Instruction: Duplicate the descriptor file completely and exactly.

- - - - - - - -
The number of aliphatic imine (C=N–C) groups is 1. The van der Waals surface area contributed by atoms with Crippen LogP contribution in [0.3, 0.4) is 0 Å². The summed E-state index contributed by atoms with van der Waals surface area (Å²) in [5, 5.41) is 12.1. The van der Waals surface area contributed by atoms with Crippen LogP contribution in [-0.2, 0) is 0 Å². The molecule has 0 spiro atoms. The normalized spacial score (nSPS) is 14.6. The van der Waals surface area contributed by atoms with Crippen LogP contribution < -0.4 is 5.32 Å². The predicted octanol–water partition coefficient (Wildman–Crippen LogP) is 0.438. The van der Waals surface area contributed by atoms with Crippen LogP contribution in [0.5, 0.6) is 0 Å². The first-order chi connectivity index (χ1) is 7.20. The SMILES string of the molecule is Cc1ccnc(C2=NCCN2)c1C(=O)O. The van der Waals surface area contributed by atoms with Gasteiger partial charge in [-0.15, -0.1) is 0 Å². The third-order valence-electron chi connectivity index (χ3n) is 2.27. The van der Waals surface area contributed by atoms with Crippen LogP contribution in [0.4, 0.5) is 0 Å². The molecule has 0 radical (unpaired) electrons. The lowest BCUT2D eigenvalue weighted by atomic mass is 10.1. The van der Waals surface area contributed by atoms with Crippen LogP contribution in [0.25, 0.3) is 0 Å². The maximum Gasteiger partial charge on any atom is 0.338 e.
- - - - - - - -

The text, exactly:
The number of aliphatic imine (C=N–C) groups is 1. The van der Waals surface area contributed by atoms with Crippen LogP contribution in [0.3, 0.4) is 0 Å². The summed E-state index contributed by atoms with van der Waals surface area (Å²) in [5, 5.41) is 12.1. The van der Waals surface area contributed by atoms with Crippen LogP contribution in [-0.2, 0) is 0 Å². The molecule has 0 spiro atoms. The normalized spacial score (nSPS) is 14.6. The van der Waals surface area contributed by atoms with Crippen LogP contribution < -0.4 is 5.32 Å². The predicted octanol–water partition coefficient (Wildman–Crippen LogP) is 0.438. The van der Waals surface area contributed by atoms with Crippen LogP contribution in [0.5, 0.6) is 0 Å². The first-order chi connectivity index (χ1) is 7.20. The SMILES string of the molecule is Cc1ccnc(C2=NCCN2)c1C(=O)O. The van der Waals surface area contributed by atoms with Gasteiger partial charge in [-0.15, -0.1) is 0 Å². The third-order valence-electron chi connectivity index (χ3n) is 2.27. The van der Waals surface area contributed by atoms with Crippen LogP contribution in [0.4, 0.5) is 0 Å². The molecule has 0 radical (unpaired) electrons. The lowest BCUT2D eigenvalue weighted by atomic mass is 10.1. The van der Waals surface area contributed by atoms with Crippen LogP contribution in [0.25, 0.3) is 0 Å². The maximum Gasteiger partial charge on any atom is 0.338 e.